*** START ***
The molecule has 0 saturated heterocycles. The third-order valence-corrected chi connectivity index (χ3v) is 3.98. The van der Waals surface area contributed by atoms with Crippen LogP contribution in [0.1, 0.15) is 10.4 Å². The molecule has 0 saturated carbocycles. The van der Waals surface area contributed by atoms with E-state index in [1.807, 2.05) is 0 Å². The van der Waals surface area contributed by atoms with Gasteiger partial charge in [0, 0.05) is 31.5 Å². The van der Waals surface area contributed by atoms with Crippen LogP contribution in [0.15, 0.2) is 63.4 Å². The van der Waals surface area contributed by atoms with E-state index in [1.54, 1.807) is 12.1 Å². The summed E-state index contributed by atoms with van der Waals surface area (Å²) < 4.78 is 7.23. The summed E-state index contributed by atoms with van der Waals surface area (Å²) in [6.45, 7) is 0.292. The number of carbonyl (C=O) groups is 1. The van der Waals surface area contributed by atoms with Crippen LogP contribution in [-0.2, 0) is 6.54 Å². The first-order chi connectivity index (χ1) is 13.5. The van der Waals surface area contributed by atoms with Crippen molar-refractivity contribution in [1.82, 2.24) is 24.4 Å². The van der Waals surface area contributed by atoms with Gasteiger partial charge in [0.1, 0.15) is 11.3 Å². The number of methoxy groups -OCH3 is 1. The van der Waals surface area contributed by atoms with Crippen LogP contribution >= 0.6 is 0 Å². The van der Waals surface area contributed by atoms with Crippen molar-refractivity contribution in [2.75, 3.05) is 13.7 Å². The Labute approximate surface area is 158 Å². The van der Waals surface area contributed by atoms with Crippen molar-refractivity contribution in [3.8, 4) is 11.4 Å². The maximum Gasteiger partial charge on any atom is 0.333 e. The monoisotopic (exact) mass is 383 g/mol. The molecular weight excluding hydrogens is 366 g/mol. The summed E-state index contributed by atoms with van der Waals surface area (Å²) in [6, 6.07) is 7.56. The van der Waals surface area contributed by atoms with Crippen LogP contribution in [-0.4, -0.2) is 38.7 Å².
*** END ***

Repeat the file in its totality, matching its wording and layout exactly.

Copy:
The molecule has 0 saturated heterocycles. The third-order valence-corrected chi connectivity index (χ3v) is 3.98. The van der Waals surface area contributed by atoms with Crippen LogP contribution in [0.1, 0.15) is 10.4 Å². The molecule has 0 saturated carbocycles. The van der Waals surface area contributed by atoms with E-state index in [1.807, 2.05) is 0 Å². The van der Waals surface area contributed by atoms with Gasteiger partial charge in [0, 0.05) is 31.5 Å². The van der Waals surface area contributed by atoms with Crippen LogP contribution in [0.15, 0.2) is 63.4 Å². The van der Waals surface area contributed by atoms with E-state index in [1.54, 1.807) is 12.1 Å². The summed E-state index contributed by atoms with van der Waals surface area (Å²) < 4.78 is 7.23. The summed E-state index contributed by atoms with van der Waals surface area (Å²) in [6.45, 7) is 0.292. The number of carbonyl (C=O) groups is 1. The van der Waals surface area contributed by atoms with Crippen LogP contribution in [-0.2, 0) is 6.54 Å². The first-order chi connectivity index (χ1) is 13.5. The van der Waals surface area contributed by atoms with Crippen molar-refractivity contribution in [1.82, 2.24) is 24.4 Å². The van der Waals surface area contributed by atoms with Gasteiger partial charge in [0.1, 0.15) is 11.3 Å². The number of methoxy groups -OCH3 is 1. The van der Waals surface area contributed by atoms with Crippen LogP contribution >= 0.6 is 0 Å². The van der Waals surface area contributed by atoms with Crippen molar-refractivity contribution in [2.75, 3.05) is 13.7 Å². The Labute approximate surface area is 158 Å². The van der Waals surface area contributed by atoms with Crippen molar-refractivity contribution in [3.8, 4) is 11.4 Å². The maximum Gasteiger partial charge on any atom is 0.333 e. The monoisotopic (exact) mass is 383 g/mol. The molecular weight excluding hydrogens is 366 g/mol. The summed E-state index contributed by atoms with van der Waals surface area (Å²) in [6, 6.07) is 7.56. The van der Waals surface area contributed by atoms with Crippen LogP contribution in [-0.4, -0.2) is 38.7 Å².